Width 5 mm. The gall, which is found on various oaks (Quercus), is caused by the Spangle Gall Wasp (Neuroterus quercusbaccarum).
The male and female of the bisexual generation emerge in June from Currant Gall, berry-like galls up to 7 mm in diameter which vary in colour from pale yellow through green to red or purple. These galls may occur on oak leaves or catkins. After mating the fertilised eggs are laid by the sexual generation in the lower epidermis of the oak leaves. The Spangle Galls develop over the winter and the insects emerge in April, laying their eggs in the catkins or lower epidermis of leaves. The cycle then begins again.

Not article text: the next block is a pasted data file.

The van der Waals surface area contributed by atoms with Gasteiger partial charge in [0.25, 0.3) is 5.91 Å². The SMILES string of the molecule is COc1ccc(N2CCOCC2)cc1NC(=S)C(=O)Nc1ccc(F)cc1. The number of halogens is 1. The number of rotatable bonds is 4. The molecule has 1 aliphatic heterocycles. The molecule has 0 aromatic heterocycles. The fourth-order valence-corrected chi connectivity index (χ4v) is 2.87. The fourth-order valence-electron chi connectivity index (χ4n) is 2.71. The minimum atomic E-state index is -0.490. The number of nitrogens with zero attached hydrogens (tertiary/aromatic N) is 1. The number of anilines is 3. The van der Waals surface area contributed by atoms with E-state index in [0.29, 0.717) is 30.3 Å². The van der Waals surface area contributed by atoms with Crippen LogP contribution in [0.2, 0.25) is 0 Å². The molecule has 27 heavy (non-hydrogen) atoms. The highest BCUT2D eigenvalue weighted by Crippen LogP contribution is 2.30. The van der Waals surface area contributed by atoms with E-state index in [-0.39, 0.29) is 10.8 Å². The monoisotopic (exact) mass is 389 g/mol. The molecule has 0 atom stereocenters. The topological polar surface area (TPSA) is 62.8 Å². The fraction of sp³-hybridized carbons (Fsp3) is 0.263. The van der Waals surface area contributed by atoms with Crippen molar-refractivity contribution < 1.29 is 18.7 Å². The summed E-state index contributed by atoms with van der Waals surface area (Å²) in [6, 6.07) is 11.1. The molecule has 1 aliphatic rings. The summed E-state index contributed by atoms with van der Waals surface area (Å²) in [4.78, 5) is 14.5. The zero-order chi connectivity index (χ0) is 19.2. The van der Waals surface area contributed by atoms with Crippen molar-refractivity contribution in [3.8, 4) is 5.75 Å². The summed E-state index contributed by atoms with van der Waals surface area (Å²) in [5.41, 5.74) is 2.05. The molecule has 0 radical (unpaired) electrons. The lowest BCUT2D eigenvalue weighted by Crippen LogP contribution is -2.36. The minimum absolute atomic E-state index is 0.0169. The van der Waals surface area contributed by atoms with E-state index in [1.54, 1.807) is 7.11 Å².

Found where the host oak (Quercus) is found. Common and widespread throughout Britain.
Class Insecta (Insects)
Order Hymenoptera (Ants, Bees, Wasps & Sawflies)
Family Cynipidae (Gall Wasps)
Species Neuroterus quercusbaccarum (Linnaeus, 1758)
Photos: Local wood, South Staffordshire August 2020. © Peter Hillman